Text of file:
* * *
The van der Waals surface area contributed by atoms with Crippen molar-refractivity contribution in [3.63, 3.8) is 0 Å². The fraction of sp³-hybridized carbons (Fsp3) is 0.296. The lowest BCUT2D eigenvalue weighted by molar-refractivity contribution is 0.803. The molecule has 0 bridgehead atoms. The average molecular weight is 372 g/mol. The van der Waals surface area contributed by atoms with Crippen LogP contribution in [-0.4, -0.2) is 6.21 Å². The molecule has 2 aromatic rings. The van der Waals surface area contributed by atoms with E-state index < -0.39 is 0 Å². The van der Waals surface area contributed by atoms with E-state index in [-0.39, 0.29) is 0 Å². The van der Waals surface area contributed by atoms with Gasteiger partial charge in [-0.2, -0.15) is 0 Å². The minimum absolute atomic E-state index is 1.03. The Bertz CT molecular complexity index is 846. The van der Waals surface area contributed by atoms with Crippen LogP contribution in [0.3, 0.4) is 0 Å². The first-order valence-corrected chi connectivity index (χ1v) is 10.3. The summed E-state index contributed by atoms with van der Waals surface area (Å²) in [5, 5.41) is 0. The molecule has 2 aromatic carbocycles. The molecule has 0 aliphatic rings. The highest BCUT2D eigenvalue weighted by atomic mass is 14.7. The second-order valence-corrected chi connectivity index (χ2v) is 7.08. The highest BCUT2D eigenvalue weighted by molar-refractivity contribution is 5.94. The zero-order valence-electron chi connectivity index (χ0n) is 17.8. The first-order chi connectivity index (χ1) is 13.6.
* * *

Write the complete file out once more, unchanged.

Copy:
The van der Waals surface area contributed by atoms with Crippen molar-refractivity contribution in [3.63, 3.8) is 0 Å². The fraction of sp³-hybridized carbons (Fsp3) is 0.296. The lowest BCUT2D eigenvalue weighted by molar-refractivity contribution is 0.803. The molecule has 0 bridgehead atoms. The average molecular weight is 372 g/mol. The van der Waals surface area contributed by atoms with Crippen LogP contribution in [-0.4, -0.2) is 6.21 Å². The molecule has 2 aromatic rings. The van der Waals surface area contributed by atoms with E-state index < -0.39 is 0 Å². The van der Waals surface area contributed by atoms with E-state index in [-0.39, 0.29) is 0 Å². The van der Waals surface area contributed by atoms with Gasteiger partial charge in [-0.2, -0.15) is 0 Å². The minimum absolute atomic E-state index is 1.03. The Bertz CT molecular complexity index is 846. The van der Waals surface area contributed by atoms with Crippen LogP contribution in [0.3, 0.4) is 0 Å². The first-order valence-corrected chi connectivity index (χ1v) is 10.3. The summed E-state index contributed by atoms with van der Waals surface area (Å²) in [5, 5.41) is 0. The molecule has 2 aromatic carbocycles. The molecule has 0 aliphatic rings. The highest BCUT2D eigenvalue weighted by atomic mass is 14.7. The second-order valence-corrected chi connectivity index (χ2v) is 7.08. The highest BCUT2D eigenvalue weighted by molar-refractivity contribution is 5.94. The zero-order valence-electron chi connectivity index (χ0n) is 17.8. The first-order chi connectivity index (χ1) is 13.6.